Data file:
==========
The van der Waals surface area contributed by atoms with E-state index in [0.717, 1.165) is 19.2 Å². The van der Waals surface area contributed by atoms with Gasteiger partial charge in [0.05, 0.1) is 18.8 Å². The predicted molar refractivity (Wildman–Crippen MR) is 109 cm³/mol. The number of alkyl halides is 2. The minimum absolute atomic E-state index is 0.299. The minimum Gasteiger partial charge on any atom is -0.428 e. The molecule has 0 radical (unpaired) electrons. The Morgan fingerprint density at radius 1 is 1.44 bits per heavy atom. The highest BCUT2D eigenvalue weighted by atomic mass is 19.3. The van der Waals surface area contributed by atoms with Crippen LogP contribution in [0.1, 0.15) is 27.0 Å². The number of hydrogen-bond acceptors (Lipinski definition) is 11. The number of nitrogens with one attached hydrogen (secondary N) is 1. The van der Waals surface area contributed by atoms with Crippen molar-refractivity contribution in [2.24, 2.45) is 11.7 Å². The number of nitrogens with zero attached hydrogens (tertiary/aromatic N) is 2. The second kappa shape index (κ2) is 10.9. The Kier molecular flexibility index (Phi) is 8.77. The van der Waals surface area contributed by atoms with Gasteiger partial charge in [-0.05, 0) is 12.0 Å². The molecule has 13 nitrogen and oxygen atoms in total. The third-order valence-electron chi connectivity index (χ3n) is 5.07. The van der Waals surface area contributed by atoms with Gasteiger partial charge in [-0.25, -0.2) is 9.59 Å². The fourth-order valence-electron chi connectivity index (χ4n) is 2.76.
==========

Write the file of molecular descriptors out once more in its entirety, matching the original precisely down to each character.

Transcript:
The van der Waals surface area contributed by atoms with E-state index in [0.717, 1.165) is 19.2 Å². The van der Waals surface area contributed by atoms with Gasteiger partial charge in [0.05, 0.1) is 18.8 Å². The predicted molar refractivity (Wildman–Crippen MR) is 109 cm³/mol. The number of alkyl halides is 2. The minimum absolute atomic E-state index is 0.299. The minimum Gasteiger partial charge on any atom is -0.428 e. The molecule has 0 radical (unpaired) electrons. The Morgan fingerprint density at radius 1 is 1.44 bits per heavy atom. The highest BCUT2D eigenvalue weighted by atomic mass is 19.3. The van der Waals surface area contributed by atoms with Crippen LogP contribution in [0.1, 0.15) is 27.0 Å². The number of hydrogen-bond acceptors (Lipinski definition) is 11. The number of nitrogens with one attached hydrogen (secondary N) is 1. The van der Waals surface area contributed by atoms with Crippen molar-refractivity contribution in [2.24, 2.45) is 11.7 Å². The number of nitrogens with zero attached hydrogens (tertiary/aromatic N) is 2. The second kappa shape index (κ2) is 10.9. The Kier molecular flexibility index (Phi) is 8.77. The van der Waals surface area contributed by atoms with Gasteiger partial charge in [-0.05, 0) is 12.0 Å². The molecule has 13 nitrogen and oxygen atoms in total. The third-order valence-electron chi connectivity index (χ3n) is 5.07. The van der Waals surface area contributed by atoms with Gasteiger partial charge in [-0.25, -0.2) is 9.59 Å². The fourth-order valence-electron chi connectivity index (χ4n) is 2.76.